When it comes to apple pie, we look for an apple with quite a bit of tartness that holds its shape well during cooking. Some good choices are Honeycrisp, Pink Lady, Granny Smith, Braeburn and Rome Beauty. Honeycrisp is firm, juicy and sweet. Pink Lady is very crisp with a good sweet-tart combination. Granny Smith is quite tart but makes an apple pie reminiscent of colonial days, with added sugar. Braeburn is great for baking because it keeps its shape throughout cooking. Rome Beauty is wonderful for baking.

For applesauce, it’s hard to beat Gravenstein. This late summer apple has a rich flavor that makes delicious sauce. It is not a keeper but this is a wonderful way to preserve the bushels of fruit that the large tree produces. Golden Delicious is used to make unsweetened applesauce, because its sweet flavor doesn’t need sweetening.

Granny Smith is a rather tart apple but it makes very good sauce. Braeburn makes a great, “sweet-tart” sauce with no added sweetening. Pink Pearl makes beautiful, tasty pink applesauce.

Baking apples are those that are baked whole, as in dumplings. These apples have some tartness so that the flavor doesn’t get lost and they hold their shape well. Rome Beauty is probably the best for baking, but Golden Delicious, Braeburn, Granny Smith and Pink Lady are also very good.

Apple juice or cider can be made from many apples but some particularly good varieties are Gala, Golden Delicious, Gravenstein, Granny Smith and Jonathan. The best juice probably comes from a mixture of different varieties to create a blend. Choose a combination of apples to achieve the sweet/tart flavor you prefer.

Enliven your taste buds with a variety of apples for every use in the kitchen.

New Fruit Trees

Friday, January 8th, 2010 by Jenny Watts
    • Bare root season is here. Choose and plant your favorite fruit trees and roses now.
    • Start seeds of broccoli, cabbage, cauliflower and other cool season crops indoors for planting outside in March.
    • Many fine varieties of flowering dogwoods, tulip magnolias, Japanese maples and other specimen plants are now available at nurseries for winter planting.
    • Primroses will give you the most color during this cold weather. Choose some pretty ones now for your boxes and beds.
    • Check the watering of outdoor container plants especially if they’re located under the eaves or porch where rain can’t reach them.

Mouth-watering Fruits for the Orchard

It’s a new year and a new decade! So why not add some new fruit varieties to your orchard this season. Bareroot season is the best time to find new and interesting fruit trees. While the trees are still dormant, they are shipped to nurseries all over the country to make their way into orchards large and small.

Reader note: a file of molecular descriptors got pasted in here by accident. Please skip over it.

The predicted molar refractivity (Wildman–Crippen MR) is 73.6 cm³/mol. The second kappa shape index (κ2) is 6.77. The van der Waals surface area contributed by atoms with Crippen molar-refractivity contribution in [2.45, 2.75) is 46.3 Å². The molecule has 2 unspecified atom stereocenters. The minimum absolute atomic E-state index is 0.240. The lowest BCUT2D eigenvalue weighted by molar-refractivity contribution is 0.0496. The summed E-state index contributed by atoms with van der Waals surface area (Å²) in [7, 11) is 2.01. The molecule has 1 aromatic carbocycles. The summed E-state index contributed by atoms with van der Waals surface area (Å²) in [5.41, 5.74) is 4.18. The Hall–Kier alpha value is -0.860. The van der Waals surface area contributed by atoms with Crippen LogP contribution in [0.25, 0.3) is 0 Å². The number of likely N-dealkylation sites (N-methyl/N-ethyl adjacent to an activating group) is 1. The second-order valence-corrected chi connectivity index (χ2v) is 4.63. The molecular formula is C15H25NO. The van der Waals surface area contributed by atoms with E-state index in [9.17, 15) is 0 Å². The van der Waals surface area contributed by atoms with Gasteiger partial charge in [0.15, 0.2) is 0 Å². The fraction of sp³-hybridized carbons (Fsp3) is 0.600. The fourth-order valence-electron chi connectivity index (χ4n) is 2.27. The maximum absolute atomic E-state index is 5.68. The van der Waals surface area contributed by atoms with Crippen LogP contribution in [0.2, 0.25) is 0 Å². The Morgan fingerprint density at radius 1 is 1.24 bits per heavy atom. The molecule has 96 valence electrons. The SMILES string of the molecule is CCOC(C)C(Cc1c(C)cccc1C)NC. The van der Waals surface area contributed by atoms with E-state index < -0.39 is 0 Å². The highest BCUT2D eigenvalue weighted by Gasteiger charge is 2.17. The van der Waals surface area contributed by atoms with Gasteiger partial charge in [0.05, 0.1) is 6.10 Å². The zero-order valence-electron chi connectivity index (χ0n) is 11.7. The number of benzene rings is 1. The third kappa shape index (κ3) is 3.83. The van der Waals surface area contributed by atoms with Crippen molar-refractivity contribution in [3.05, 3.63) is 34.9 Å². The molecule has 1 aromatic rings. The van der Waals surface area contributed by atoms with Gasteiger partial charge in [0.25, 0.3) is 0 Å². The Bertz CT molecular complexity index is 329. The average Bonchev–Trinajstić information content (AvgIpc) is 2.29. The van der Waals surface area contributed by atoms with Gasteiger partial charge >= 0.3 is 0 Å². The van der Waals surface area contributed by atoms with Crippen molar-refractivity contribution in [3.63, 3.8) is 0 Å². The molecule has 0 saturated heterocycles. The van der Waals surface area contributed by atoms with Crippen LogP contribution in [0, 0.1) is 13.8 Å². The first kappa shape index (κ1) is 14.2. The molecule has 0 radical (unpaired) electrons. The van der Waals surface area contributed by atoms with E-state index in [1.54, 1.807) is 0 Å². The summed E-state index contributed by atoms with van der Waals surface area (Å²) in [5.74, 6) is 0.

Apples are one of the best fruits for our region. Our cold winters and warm summers are good for apple-growing and there are dozens of fine varieties to choose from. Some old varieties that are worth considering are Gravenstein, an heirloom apple that is unsurpassed for making delicious applesauce. Arkansas Black, a red apple so dark it can sometimes be almost black, is making a come-back lately. It is an excellent keeper and it’s crisp, yellow flesh becomes more aromatic in storage.

Two “pink” apples are very popular. Pink Lady® is the brand name given to the ‘Cripps Pink’ variety of apple bred in Western Australia. A hot climate apple, it is very crisp with a sweet-tart, distinctive flavor and is a good keeper. The skin is reddish-pink over green when ripe, and the white flesh is sweet, tangy, and refreshing.

Pink Pearl is a California introduction from 1944. It has a dull, yellow-brown skin but on the inside, it has shockingly pink, sweet-tart flesh. Even the blooms are bright pink. It ripens in late summer and makes a beautiful and tasty pink applesauce.

Honeycrisp is a new variety from Wisconsin. These large, attractive apples grow on very productive trees. When ripe, in September and October, they are crisp and juicy and they practically snap off into your mouth. Fruit keeps for up to six months.

Pears also do very well in our area. One of the newer varieties is Harrow Delight which comes from Harrow, Canada. This is a high-quality, early, fresh market pear with excellent fire-blight resistance. It ripens early in the season with fruit that is similar to Bartlett in appearance with excellent flavor and smooth, non-gritty flesh.

Cherries are probably the best loved fruit of all. Most cherry trees require a pollenizer but Sweetheart cherry is self-fertile. It puts on large crops of bright red, crunchy fruit with mild, sweet flavor. It is the latest cherry to ripen, extending the cherry season.

Cherries tend to be large trees, but there’s a new dwarfing rootstock for cherries from Zaiger Genetics. The Zaiger Dwarf Root™ dwarfs trees to about 8 feet tall and is perfect for container growing, and also adaptable to many soil types.

There are lots of mouth-watering fruits to add to your orchard, large or small. So take advantage of this mild weather and plant some new fruit trees today.